Send to

Choose Destination
Clin Pharmacol Ther. 2019 Jan 16. doi: 10.1002/cpt.1360. [Epub ahead of print]

Clinical Aspects of Transporter-Mediated Drug-Drug Interactions.

Author information

1Institute of Experimental and Clinical Pharmacology and Toxicology, Friedrich-Alexander-Universität Erlangen-Nürnberg, Erlangen, Germany.


Drug transporters play an essential role in disposition and effects of multiple drugs. Plasma concentrations of the victim drug can be modified by drug-drug interactions occurring in enterocytes (e.g., P-glycoprotein), hepatocytes (e.g., organic anion-transporting polypeptide 1B1 (OATP1B1)), and/or renal proximal tubular cells (e.g., organic cation transporter 2 (OCT2)/multidrug and toxin extrusion 1 and 2-K (MATE1/MATE2-K)). In addition, transporter-mediated drug-drug interactions can cause altered local tissue concentrations and possibly altered effects/toxicity (e.g., in liver and kidneys). During drug development, there is now an intensive in vitro screening of new molecular entities as transporter substrates and inhibitors, followed if necessary by drug-drug interaction studies in healthy volunteers. Nevertheless, there are still unresolved issues, which will also be discussed in this review article (e.g., the clinical significance of transporter-mediated drug-drug interactions of particular relevance to the elderly who are prescribed multiple drugs, with additional impaired liver or kidney function, and the extent to which medication safety in real life could be improved by a reduction of those interactions).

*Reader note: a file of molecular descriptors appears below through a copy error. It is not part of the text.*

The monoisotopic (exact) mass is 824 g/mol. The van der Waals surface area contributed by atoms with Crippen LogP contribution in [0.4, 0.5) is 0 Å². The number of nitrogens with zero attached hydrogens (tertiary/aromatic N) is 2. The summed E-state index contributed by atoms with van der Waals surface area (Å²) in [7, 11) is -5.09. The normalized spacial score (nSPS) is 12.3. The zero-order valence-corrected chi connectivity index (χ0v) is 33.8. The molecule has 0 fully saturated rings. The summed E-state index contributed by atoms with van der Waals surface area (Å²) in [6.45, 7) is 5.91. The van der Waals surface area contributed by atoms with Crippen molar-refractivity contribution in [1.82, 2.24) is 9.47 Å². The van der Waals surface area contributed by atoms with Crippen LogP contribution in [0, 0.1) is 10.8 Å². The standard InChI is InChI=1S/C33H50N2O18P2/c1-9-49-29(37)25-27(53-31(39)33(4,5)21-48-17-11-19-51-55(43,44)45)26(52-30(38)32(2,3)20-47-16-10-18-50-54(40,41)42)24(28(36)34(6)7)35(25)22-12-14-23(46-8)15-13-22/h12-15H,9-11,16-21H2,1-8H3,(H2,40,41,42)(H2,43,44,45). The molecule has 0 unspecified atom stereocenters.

Supplemental Content

Full text links

Icon for Wiley
Loading ...
Support Center